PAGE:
You are a newly expatriate, a student who went abroad for a semester or a retiree who decided to spend some time in a warmer country? The question of making international money transfers will rise very soon. Indeed you might need to send money home on your saving accounts, ask your parents for their help or need to get your pension. But yet you do not know anything about the money transfers industry. Do not worry; this article is here to guide you.



What are money transfers?

It might seem quite obvious but there are some aspects of the topic you probably do not know, especially if you are new to this. Money transfer is simply about send money from a point A to B. Just like transportation you have several ways to arrive to your destination: use a bank, Western Union or an online money transfer operator. You can decide to pay with a credit card, make a wire or deposit cash to an agency. The way you want to receive the money can also be chosen: if you do not have an account in your ne country you can receive cash for example.


Another important aspect that you might not have in mind is exchange rate. Indeed when making international transfers you’ll be exchanging two different currencies. The exchange rate is what defines the value of one unit of a currency to a foreign one.

For example 1€ = US$ 1.04 or EUR/USD = 1.04


The main thing to have in mind is that exchange rates fluctuate (some of them quite a lot) depending on the demand on the foreign exchange rate market or on events such as the US elections or the Brexit. This means that there are better moments than others to make money transfers. Keep this in mind 😉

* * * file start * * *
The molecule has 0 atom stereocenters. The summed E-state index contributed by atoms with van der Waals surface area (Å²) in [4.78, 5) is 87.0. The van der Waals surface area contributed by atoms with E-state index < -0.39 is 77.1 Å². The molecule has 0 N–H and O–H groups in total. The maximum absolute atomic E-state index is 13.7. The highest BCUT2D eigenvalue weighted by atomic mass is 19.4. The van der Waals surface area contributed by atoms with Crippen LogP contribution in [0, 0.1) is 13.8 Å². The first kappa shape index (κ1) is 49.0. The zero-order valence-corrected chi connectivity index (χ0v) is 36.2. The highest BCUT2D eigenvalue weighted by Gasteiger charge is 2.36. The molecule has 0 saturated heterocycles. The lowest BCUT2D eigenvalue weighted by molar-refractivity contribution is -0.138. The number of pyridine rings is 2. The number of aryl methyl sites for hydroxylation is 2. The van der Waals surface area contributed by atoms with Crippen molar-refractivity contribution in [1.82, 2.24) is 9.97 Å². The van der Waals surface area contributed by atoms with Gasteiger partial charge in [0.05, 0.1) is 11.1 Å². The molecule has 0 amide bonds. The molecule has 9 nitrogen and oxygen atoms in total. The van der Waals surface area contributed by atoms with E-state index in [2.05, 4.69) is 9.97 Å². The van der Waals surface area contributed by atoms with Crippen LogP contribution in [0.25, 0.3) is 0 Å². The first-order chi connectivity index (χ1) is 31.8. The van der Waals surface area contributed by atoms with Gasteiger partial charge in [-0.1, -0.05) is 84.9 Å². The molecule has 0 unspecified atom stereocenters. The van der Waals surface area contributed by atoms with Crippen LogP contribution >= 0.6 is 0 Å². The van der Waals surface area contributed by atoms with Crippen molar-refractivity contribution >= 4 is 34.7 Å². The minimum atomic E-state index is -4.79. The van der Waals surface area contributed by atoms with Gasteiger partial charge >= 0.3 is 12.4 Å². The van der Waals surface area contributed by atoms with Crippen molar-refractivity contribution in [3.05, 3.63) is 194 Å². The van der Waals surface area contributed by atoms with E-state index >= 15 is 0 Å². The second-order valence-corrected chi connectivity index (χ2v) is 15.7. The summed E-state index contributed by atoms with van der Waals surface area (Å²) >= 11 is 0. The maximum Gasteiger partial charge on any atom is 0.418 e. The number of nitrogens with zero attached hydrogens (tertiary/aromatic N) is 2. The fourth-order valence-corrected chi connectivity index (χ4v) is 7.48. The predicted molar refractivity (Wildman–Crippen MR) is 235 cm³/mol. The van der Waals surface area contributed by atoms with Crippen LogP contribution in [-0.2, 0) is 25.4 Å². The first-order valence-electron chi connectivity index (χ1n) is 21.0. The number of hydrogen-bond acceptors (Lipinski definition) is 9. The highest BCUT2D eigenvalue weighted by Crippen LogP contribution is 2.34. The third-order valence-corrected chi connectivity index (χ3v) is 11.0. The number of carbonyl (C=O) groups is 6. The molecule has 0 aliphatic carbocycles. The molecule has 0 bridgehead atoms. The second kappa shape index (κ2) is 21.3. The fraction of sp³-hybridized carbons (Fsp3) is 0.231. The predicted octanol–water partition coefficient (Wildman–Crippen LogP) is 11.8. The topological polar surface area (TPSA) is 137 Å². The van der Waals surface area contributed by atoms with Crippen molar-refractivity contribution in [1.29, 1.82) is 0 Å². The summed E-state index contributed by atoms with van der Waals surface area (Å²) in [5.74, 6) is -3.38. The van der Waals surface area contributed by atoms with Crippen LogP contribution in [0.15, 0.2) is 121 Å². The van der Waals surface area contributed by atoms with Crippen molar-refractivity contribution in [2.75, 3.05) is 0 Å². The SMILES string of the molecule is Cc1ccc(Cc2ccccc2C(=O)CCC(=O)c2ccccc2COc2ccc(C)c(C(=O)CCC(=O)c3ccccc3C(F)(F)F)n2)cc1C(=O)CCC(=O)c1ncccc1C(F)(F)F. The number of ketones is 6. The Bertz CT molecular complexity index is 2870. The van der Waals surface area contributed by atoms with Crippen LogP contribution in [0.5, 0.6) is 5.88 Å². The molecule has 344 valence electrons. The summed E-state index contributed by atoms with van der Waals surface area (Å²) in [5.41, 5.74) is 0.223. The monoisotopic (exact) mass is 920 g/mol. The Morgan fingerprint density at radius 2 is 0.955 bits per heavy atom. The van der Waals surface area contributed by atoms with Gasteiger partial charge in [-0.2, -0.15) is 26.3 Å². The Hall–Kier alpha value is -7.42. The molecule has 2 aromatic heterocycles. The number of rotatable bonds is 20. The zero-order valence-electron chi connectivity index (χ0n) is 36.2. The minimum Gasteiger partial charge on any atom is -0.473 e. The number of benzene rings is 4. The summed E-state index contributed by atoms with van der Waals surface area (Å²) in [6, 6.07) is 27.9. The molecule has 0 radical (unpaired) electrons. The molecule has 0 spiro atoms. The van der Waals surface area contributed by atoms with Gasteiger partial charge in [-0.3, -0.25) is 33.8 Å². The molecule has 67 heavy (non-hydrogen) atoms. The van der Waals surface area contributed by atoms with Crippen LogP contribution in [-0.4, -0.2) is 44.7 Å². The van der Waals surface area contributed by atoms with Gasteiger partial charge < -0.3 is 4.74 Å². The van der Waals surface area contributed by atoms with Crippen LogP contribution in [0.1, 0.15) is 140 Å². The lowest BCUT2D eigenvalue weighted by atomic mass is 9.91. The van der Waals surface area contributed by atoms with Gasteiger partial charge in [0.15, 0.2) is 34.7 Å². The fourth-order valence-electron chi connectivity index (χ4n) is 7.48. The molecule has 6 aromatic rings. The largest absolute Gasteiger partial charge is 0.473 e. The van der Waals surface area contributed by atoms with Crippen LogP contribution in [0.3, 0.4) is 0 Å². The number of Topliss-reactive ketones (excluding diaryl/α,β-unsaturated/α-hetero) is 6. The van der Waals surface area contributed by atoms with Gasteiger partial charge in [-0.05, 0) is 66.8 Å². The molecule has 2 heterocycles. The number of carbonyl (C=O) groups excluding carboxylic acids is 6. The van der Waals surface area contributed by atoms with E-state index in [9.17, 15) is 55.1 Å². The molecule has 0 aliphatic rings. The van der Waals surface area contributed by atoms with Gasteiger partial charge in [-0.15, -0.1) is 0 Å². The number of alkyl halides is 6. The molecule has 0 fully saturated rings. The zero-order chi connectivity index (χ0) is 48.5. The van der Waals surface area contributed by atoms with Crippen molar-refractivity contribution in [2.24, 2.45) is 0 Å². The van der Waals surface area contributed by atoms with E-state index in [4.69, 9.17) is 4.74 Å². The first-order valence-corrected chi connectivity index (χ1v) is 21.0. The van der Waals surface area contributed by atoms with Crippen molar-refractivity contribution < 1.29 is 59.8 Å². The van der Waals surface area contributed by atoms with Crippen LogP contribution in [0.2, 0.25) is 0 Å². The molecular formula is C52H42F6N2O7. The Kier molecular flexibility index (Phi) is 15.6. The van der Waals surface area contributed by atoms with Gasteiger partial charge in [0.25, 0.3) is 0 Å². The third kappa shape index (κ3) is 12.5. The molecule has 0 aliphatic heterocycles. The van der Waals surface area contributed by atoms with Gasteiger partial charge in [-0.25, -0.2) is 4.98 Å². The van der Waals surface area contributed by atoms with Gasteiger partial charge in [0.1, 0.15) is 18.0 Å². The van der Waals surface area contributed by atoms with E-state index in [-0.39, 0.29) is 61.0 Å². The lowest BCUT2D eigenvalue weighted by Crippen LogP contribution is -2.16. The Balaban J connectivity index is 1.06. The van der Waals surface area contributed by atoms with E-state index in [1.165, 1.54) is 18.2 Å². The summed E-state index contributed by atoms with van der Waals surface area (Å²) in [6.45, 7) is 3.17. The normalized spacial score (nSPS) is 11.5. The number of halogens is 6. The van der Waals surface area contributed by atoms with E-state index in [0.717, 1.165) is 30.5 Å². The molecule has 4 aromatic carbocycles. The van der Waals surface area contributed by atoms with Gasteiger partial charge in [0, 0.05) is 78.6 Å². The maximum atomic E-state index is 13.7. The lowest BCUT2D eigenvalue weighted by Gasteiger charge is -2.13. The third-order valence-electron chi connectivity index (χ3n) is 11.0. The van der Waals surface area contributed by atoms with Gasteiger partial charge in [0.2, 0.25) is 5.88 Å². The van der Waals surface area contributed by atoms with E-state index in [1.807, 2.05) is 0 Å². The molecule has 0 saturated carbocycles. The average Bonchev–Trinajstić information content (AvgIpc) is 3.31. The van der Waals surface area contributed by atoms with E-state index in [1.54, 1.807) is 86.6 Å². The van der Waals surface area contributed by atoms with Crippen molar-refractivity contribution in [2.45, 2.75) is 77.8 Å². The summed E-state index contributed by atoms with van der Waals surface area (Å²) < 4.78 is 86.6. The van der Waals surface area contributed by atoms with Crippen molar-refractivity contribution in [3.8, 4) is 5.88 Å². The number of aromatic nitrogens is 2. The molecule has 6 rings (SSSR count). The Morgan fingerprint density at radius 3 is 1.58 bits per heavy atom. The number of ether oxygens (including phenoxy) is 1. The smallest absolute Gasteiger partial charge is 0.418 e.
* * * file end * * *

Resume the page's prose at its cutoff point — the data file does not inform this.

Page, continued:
How to make money transfers?

Today you have 3 ways of making international money transfers: 2 of them that I do not recommend and one that is very good.


You’ll probably be tempted to use your bank as most of us do when thinking about sending money abroad. This is the worst thing you could do when it comes to money transfers. The reason is that you’ll end up paying around 8-10% fees: variable, fixed and hidden ones.


You could go for dinosaurs such as Western Union or Moneygram. They’ve been on the market for a long time and therefore might seem more legitimate than newcomers but they are just as expensive as banks. The only good thing about them is that you can receive cash if you do not have a bank account in your new country.


Or you could use online money transfer operators: many of them emerged recently and the good thing about them is that they are really cheap! Money transfers generally cost 2 to 3% of the amount sent.


There you are, ready for making your first money transfer! Just remember to check the exchange rate and use an online money transfer.